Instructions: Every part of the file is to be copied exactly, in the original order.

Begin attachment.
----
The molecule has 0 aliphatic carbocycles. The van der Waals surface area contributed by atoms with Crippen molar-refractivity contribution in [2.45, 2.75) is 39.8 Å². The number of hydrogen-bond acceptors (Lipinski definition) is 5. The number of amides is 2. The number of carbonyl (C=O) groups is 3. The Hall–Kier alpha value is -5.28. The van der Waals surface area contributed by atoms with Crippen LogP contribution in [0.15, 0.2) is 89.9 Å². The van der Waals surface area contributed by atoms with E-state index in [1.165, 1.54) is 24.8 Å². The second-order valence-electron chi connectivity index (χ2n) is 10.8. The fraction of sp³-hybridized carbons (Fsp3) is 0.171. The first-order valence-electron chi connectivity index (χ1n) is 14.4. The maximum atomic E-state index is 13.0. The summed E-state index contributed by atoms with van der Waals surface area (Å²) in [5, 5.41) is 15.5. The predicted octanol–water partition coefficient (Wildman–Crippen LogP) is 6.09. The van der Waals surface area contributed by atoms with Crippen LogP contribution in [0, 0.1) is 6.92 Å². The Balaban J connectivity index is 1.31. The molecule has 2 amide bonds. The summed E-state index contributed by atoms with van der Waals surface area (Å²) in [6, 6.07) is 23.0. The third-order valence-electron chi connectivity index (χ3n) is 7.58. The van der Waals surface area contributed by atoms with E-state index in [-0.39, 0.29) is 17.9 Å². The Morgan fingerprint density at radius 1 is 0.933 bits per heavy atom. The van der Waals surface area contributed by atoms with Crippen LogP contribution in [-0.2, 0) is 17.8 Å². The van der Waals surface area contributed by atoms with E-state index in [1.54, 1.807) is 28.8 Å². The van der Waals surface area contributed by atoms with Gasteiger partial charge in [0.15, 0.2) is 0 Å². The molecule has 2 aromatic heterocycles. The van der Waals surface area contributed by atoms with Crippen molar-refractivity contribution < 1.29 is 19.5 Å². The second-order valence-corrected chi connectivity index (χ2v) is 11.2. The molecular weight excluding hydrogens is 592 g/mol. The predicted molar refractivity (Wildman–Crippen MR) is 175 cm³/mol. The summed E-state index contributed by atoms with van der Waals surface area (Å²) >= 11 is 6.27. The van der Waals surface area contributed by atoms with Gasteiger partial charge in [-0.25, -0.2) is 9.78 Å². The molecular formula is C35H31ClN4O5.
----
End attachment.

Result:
The molecule has 0 aliphatic carbocycles. The van der Waals surface area contributed by atoms with Crippen molar-refractivity contribution in [2.45, 2.75) is 39.8 Å². The number of hydrogen-bond acceptors (Lipinski definition) is 5. The number of amides is 2. The number of carbonyl (C=O) groups is 3. The Hall–Kier alpha value is -5.28. The van der Waals surface area contributed by atoms with Crippen LogP contribution in [0.15, 0.2) is 89.9 Å². The van der Waals surface area contributed by atoms with E-state index in [1.165, 1.54) is 24.8 Å². The second-order valence-electron chi connectivity index (χ2n) is 10.8. The fraction of sp³-hybridized carbons (Fsp3) is 0.171. The first-order valence-electron chi connectivity index (χ1n) is 14.4. The maximum atomic E-state index is 13.0. The summed E-state index contributed by atoms with van der Waals surface area (Å²) in [5, 5.41) is 15.5. The predicted octanol–water partition coefficient (Wildman–Crippen LogP) is 6.09. The van der Waals surface area contributed by atoms with Crippen LogP contribution in [0, 0.1) is 6.92 Å². The Balaban J connectivity index is 1.31. The molecule has 2 amide bonds. The summed E-state index contributed by atoms with van der Waals surface area (Å²) in [6, 6.07) is 23.0. The third-order valence-electron chi connectivity index (χ3n) is 7.58. The van der Waals surface area contributed by atoms with E-state index in [-0.39, 0.29) is 17.9 Å². The Morgan fingerprint density at radius 1 is 0.933 bits per heavy atom. The van der Waals surface area contributed by atoms with Crippen LogP contribution in [-0.2, 0) is 17.8 Å². The van der Waals surface area contributed by atoms with E-state index in [1.54, 1.807) is 28.8 Å². The van der Waals surface area contributed by atoms with Gasteiger partial charge in [0.15, 0.2) is 0 Å². The molecule has 2 aromatic heterocycles. The van der Waals surface area contributed by atoms with Crippen molar-refractivity contribution < 1.29 is 19.5 Å². The second-order valence-corrected chi connectivity index (χ2v) is 11.2. The molecular weight excluding hydrogens is 592 g/mol. The predicted molar refractivity (Wildman–Crippen MR) is 175 cm³/mol. The summed E-state index contributed by atoms with van der Waals surface area (Å²) >= 11 is 6.27. The van der Waals surface area contributed by atoms with Gasteiger partial charge in [-0.25, -0.2) is 9.78 Å². The molecular formula is C35H31ClN4O5.